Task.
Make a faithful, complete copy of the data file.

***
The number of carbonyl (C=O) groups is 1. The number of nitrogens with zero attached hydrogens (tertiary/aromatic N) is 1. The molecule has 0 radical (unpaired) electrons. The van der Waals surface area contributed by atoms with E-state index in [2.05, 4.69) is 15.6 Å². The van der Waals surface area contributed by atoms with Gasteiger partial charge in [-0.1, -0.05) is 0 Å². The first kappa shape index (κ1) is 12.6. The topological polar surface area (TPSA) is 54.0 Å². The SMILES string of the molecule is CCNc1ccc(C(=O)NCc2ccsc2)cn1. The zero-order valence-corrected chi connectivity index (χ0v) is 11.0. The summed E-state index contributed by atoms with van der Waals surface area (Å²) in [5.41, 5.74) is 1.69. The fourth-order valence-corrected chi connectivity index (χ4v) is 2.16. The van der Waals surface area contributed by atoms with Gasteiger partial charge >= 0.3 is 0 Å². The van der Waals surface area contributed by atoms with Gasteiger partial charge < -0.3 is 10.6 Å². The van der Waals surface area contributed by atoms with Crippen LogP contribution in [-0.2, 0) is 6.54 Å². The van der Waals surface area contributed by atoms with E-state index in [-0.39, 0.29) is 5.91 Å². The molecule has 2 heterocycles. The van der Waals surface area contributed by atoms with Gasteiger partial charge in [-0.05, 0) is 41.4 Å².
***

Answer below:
The number of carbonyl (C=O) groups is 1. The number of nitrogens with zero attached hydrogens (tertiary/aromatic N) is 1. The molecule has 0 radical (unpaired) electrons. The van der Waals surface area contributed by atoms with E-state index in [2.05, 4.69) is 15.6 Å². The van der Waals surface area contributed by atoms with Gasteiger partial charge in [-0.1, -0.05) is 0 Å². The first kappa shape index (κ1) is 12.6. The topological polar surface area (TPSA) is 54.0 Å². The SMILES string of the molecule is CCNc1ccc(C(=O)NCc2ccsc2)cn1. The zero-order valence-corrected chi connectivity index (χ0v) is 11.0. The summed E-state index contributed by atoms with van der Waals surface area (Å²) in [5.41, 5.74) is 1.69. The fourth-order valence-corrected chi connectivity index (χ4v) is 2.16. The van der Waals surface area contributed by atoms with Gasteiger partial charge >= 0.3 is 0 Å². The van der Waals surface area contributed by atoms with Gasteiger partial charge < -0.3 is 10.6 Å². The van der Waals surface area contributed by atoms with Crippen LogP contribution in [-0.2, 0) is 6.54 Å². The van der Waals surface area contributed by atoms with E-state index in [-0.39, 0.29) is 5.91 Å². The molecule has 2 heterocycles. The van der Waals surface area contributed by atoms with Gasteiger partial charge in [-0.05, 0) is 41.4 Å².